Implications of China's Demographic Retreat



China’s national Bureau of Statistics announced on January 17, 2023 that the country’s population had fallen by 8,50,000 in the year 2022. This marked the first decline since 1961, when the country was in the midst of a four-year famine following the failed “Great Leap Forward” policy.


China’s demographic retreat is attributed mainly to its much criticized “one-child policy” which subscribed among others, forced abortion and high financial penalties. The Chinese efforts to defend this policy by giving a highly exaggerated efficacy of the policy to prevent an additional 400 million births fades in front of the human rights violations that this policy entailed.


One natural explanation for China’s demographic retreat is the time tested historical evidence that as socio-economic development takes place, both death and birth rates decline and stabilize at a reasonable low level while maintaining a tolerable net replacement rate.


But if the demographic retreat of China is decoded further as done by Barclay Bram of the Asia Society Policy Institute there is a marked behavioural shift among the Chinese young population in fertile age group. “Young Chinese are marrying later, having fewer children, or foregoing having children altogether”, with the number of couples who married in China dropping from 13.46 million to 8.46 million in the period from 2013 to 2020. The average age of first-time parents in the three decade-period from 1990-2020 rose from 24.1 to 27.5. The Chinese youths are not only marrying late but also choosing to have lesser number of children due to career preferences as well as rising cost of living and rearing children.


China is already facing a decline in its working population impinging on labour supply often distorting the labour market by causing labour shortages and pushing up the wage rate. China’s population of 16-59 age groups was 875 million, or 62% of the total population. It was around 75 million less what it was in 2010.

This demographic retreat of working age population is a matter of concern for China while the proportion of ageing population of above 60 age group what is described in demography as “dependence ratio” has been increasing. The increase in dependent ratio is an indicator of increase in life expectancy due to improved nutrition and healthcare. But as a repercussion social security obligations of a country increases.


The above-60 population was 280 million, or 20% of the total population of China, an increase of around 30 million during 1990 to 2020. It is also estimated by the Chinese government that by 2050, the above-60 population will account for as much as 35% of the total population. China’s National Working Commission on

Ageing Healthcare spending estimated that it would rise to 26% of China’s GDP by 2050, up from 7% in 2015. This would put huge pressure on government budget and put pressure on capital formation and investment.


However, the biggest problem which China would face in future is declining work force, which is likely to drop to 700 million by 2050 from a peak of 925 million in 2011. A glut of labour force is already visible in the country both in the rural and urban areas. The fall in supply of labour force from rural areas has been pushing up the wages in the country which may eventually erode competitiveness of the Chinese products. Further, the shortage of labour, rising wages and Chinese government’s policy of forced technology transfer may accelerate the already visible trend of exit of foreign companies from the country. Already some of them have shifted to south-east Asian countries and some of them are visualizing India as a preferred destination to set up their business.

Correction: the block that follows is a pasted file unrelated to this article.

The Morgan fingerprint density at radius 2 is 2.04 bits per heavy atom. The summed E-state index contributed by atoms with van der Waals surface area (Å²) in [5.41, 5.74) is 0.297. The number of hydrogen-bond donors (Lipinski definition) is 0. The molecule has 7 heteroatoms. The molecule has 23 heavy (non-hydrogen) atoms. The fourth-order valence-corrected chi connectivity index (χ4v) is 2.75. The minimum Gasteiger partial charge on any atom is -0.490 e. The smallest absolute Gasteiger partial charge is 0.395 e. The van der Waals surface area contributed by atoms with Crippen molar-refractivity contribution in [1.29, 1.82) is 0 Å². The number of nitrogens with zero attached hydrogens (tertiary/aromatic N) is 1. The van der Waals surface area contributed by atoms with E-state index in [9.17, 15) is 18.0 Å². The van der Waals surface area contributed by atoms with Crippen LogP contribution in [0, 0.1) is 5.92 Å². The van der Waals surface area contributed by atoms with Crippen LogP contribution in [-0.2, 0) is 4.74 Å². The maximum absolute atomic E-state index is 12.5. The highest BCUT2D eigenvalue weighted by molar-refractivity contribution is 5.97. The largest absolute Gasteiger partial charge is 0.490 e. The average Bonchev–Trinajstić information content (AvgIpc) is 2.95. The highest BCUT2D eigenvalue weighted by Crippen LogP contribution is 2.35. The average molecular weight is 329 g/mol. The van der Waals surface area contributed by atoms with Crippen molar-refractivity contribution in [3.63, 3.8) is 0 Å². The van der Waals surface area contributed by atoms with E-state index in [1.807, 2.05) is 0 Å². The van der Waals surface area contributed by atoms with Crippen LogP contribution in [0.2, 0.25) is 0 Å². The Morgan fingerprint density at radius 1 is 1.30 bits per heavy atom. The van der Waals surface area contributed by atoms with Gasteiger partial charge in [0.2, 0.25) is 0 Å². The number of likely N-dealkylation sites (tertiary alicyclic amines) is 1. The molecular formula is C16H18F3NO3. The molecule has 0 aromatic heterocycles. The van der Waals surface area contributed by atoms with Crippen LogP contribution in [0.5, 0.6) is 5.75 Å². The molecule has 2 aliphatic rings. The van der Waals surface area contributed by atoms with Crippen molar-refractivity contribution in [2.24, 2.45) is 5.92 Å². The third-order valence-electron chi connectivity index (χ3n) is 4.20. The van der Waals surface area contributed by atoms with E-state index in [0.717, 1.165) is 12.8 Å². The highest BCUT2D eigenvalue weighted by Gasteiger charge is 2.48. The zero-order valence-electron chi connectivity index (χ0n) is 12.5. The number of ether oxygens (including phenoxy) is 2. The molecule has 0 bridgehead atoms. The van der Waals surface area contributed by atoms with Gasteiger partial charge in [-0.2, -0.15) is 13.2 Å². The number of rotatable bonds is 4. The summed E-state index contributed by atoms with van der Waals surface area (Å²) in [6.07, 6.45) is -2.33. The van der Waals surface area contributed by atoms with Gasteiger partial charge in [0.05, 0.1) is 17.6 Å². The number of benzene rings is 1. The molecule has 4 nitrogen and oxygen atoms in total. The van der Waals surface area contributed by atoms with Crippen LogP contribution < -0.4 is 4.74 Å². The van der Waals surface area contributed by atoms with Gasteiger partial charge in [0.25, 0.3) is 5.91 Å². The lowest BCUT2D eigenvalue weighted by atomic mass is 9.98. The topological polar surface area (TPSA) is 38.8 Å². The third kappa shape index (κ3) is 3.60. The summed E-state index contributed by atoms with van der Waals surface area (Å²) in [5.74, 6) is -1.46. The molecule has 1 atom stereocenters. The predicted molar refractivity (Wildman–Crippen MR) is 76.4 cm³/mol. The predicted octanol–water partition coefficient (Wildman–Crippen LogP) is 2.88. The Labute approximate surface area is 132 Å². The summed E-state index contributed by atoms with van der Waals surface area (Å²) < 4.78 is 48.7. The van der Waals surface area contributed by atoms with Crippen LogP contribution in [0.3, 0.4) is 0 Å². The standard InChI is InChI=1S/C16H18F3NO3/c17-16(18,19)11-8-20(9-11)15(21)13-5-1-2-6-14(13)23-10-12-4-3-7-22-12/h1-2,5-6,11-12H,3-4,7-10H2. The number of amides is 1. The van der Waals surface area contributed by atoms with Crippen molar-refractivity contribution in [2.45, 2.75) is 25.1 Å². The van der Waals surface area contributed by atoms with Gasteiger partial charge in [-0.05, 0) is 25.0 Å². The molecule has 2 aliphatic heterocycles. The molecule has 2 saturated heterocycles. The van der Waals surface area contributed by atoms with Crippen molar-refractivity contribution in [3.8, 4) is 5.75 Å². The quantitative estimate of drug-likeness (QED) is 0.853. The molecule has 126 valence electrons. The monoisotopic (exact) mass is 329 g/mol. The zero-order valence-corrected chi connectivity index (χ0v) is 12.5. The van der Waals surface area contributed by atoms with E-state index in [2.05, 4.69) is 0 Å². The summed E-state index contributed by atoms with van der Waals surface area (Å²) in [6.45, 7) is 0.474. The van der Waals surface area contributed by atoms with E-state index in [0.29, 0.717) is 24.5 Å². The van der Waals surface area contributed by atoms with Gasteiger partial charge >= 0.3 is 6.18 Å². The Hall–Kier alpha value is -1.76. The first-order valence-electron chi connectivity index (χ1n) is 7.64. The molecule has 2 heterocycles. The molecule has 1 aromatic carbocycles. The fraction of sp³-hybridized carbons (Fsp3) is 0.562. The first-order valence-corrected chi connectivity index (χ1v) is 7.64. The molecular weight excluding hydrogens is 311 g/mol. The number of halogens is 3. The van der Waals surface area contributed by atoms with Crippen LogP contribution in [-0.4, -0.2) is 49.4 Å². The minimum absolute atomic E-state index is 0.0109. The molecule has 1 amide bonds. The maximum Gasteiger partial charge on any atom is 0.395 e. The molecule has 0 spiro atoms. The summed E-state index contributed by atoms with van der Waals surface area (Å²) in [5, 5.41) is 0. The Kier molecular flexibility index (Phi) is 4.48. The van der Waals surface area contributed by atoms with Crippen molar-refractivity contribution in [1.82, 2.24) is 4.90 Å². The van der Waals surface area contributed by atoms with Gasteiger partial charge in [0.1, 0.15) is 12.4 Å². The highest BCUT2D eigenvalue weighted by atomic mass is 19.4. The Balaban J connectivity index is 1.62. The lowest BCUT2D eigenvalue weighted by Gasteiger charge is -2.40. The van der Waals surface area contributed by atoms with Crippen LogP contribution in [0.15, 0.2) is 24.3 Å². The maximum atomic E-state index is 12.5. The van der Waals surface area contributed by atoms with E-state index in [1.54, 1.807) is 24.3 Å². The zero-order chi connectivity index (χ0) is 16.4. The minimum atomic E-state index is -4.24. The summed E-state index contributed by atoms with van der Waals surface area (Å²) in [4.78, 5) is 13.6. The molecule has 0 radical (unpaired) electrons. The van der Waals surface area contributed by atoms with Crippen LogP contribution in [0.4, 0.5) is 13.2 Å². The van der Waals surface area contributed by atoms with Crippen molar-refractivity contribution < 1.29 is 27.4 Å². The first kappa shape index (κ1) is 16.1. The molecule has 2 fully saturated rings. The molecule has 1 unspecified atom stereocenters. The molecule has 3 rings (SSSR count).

One of the disturbing demographic trends in China is imbalance in sex ratio. In 2022, the sex ratio of China was approximately 105 males to 100 females. An ideal sex ratio is one to one, but due to factors like selective abortions and different life expectancy between men and women, sex-ratio varies in different age groups. China has an imbalanced sex ratio due to a combination of factors, but it is attributed primarily to cultural influence (valuing male children more than female ones) and government policy (one-child policy). Female disadvantages in child survival throughout China reflect a long pattern of sex-based discrimination. The phenomenon known as missing girls has been causing a social problem in China.


A widening gender imbalance in rural China is driving men to pay arbitrary “bride prices”, a practice that has grown so widespread that the Chinese government last week pledged to intervene. The imbalance in Chinese population between male and female sexes has now figured in the Communist Party’s policy document for 2023 released on February 13. “Document No. 1” pledged to launch a campaign to curb “exorbitant bride price.”


To arrest the slide in population, Beijing finally abandoned the one-child policy in 2016. The “two-child policy” introduced that year, however, failed to elicit the desired response. A government survey conducted that year found 70% attributed high costs of healthcare and education as a factor.


Whilst China wrestles with the implications in its changing demography and considers strategies to halt its population's decline, India may have already overtaken China as the most populous nation in the World. Shifting demographics naturally have political and geopolitical consequences and with Asian powers vying for economic and political power, the West should carefully consider its relations with both countries. With many European countries already wary of Chinese influence and economic clout, could demograhic change be a further prompt for a shift towards India and other Asian coutries?